In Tess of the d’Urbervilles, Tess’s growth does not conform to the moral development characteristic of a bildungsroman. Hardy, through Tess, argues that bildungsroman is an inadequate understanding of personal growth. Tess’s growth is her ability to consistently retain her agency in the face of several different circumstances which temporarily rob her of it. For example, after Alec kisses her on the carriage, she chooses to get off: she “could not be induced to remount” and walks the rest of the way (86). She could not resist the first kiss, signaling her lost agency but recaptures it by getting off. After raping her, he offers to provide for her: “‘You need not work in the fields or the dairies again. You know you may clothe yourself with the best’” (107). Yet she retakes her agency by rejecting his offer and moving to the dairy.
Then her circumstances change. Instead of a villain taking her agency, it is a loved one. Angel Claire compels her to marry him, in spite of her multiple rejections: “‘I told you I thought I was not respectable enough long ago…I didn’t want to marry you, only—only you urged me’” (254). His refusal to accept her rejection removes her agency, giving her only one option: marry him. However, within that single option, she exerts her agency by making marriage as acceptable to herself as possible. She satisfies her conviction to be honest with him and tells him everything about her past. In the face of a circumstance which removes her ability to choose, she makes a choice anyway.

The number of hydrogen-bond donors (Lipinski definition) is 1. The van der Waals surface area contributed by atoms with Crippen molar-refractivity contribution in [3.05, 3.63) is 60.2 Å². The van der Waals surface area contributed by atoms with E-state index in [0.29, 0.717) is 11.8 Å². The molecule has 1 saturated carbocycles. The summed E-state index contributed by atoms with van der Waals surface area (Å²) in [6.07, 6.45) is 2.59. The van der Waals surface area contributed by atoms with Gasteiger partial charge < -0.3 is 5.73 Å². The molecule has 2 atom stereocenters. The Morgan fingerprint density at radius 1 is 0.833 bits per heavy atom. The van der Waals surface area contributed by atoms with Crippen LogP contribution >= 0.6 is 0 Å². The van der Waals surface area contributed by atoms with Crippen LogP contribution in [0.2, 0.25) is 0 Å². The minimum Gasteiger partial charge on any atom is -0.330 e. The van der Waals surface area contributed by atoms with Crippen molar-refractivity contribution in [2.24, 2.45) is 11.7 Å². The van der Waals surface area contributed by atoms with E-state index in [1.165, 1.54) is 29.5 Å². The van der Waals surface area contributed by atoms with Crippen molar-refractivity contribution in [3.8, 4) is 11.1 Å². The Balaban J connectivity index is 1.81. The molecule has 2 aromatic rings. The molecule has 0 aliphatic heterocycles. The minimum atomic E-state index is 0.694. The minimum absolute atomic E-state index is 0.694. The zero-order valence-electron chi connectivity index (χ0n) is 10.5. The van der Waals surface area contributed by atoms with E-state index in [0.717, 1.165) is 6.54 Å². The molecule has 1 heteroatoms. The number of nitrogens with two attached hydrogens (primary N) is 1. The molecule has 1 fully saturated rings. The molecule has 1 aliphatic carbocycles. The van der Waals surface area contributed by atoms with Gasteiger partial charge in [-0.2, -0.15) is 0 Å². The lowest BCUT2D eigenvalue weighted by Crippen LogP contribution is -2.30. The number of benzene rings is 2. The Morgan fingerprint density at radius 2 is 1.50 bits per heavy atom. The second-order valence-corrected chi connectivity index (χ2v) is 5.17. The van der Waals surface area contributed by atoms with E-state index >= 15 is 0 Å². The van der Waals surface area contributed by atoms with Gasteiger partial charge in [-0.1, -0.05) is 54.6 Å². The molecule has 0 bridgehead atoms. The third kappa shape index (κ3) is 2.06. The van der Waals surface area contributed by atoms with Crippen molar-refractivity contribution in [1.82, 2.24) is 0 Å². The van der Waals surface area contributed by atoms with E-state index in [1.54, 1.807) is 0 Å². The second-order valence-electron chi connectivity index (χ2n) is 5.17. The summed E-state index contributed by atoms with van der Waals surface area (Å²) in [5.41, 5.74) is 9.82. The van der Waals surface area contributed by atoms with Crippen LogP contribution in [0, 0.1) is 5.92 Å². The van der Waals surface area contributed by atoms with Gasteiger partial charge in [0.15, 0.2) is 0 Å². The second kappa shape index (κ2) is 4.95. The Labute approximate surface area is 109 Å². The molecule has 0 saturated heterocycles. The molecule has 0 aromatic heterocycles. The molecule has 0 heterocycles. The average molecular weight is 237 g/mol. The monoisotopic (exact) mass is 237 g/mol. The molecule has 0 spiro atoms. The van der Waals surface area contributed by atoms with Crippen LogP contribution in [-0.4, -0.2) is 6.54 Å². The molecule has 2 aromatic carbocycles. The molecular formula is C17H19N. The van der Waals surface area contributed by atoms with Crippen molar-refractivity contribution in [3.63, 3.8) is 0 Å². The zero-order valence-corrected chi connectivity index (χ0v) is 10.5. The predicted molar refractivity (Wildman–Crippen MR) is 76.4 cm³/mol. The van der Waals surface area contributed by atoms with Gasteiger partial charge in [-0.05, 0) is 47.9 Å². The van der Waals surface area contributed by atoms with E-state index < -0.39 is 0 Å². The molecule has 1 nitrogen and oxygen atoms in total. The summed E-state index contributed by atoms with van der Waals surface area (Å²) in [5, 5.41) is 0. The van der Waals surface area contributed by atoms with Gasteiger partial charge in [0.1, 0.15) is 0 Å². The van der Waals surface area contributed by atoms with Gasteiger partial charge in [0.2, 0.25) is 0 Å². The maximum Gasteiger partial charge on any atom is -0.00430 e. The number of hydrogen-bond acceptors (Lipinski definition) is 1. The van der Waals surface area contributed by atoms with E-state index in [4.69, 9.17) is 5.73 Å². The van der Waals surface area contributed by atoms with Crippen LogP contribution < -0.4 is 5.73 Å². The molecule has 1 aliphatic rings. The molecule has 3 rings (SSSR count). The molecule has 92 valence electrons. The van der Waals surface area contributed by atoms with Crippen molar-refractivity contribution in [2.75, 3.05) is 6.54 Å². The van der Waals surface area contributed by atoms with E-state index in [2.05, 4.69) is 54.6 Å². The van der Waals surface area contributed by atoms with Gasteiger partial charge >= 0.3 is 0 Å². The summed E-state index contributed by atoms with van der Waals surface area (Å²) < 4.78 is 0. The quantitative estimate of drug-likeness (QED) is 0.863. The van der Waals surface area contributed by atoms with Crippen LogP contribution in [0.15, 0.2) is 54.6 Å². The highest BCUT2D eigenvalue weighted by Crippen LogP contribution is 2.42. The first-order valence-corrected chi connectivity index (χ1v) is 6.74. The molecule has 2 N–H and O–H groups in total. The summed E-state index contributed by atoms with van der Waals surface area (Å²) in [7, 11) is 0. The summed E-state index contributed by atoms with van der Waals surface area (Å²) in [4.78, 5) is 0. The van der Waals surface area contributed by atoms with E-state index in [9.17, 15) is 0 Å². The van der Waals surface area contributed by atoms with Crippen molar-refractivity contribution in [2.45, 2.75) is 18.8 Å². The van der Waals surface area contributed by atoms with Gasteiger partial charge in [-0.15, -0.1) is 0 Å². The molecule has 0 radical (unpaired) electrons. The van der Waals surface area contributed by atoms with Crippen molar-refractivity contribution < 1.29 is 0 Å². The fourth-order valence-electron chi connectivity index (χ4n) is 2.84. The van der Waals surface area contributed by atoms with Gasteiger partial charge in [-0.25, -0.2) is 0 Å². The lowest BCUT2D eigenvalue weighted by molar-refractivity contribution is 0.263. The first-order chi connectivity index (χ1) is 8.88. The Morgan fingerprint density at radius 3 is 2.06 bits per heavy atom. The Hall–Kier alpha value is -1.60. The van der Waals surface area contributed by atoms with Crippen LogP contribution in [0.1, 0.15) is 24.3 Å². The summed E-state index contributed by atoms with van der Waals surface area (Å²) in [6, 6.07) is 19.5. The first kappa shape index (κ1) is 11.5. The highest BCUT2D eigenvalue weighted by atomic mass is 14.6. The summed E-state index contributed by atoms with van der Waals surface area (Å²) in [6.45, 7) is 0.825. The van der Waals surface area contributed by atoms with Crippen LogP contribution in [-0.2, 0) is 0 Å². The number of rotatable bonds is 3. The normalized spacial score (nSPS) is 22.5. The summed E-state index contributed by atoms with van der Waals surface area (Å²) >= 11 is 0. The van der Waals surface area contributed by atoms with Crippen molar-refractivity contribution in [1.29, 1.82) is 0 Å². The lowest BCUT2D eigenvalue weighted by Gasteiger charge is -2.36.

When Angel leaves her, she is left to either give up or wait for him and face several months of isolation. Instead of choosing what would be easier, she not only chooses to wait for him, she refuses to blame him for it. When speaking to Marian, she presents Angel in the best light possible, saying that “Wives are unhappy sometimes; from no fault of their husbands’” (292). In a situation in which she is being pushed to give up on him, she exercises her agency by waiting for him and defending him in front of others.
Yet one might note that Tess did eventually give up on him by moving in with Alec. However, she blames Alec for her decision, stating that he emotionally manipulated her; “‘you had used your cruel persuasion upon me…you did not stop using it’” (381). So when Angel returns from Brazil, she retakes her agency by killing Alec and running away with Angel. Even after her death, she retains her agency because she insisted that Angel marry her sister for “‘it would almost seem as if death had not divided us’” (393). Thus her agency remains active, through her sister, after she dies. While Tess stagnates morally, she consistently recaptures her agency in the face of various attempts to take it from her. This consistency is a form of growth which the bildungsroman does not account for, suggesting it is a limited understanding of personal growth.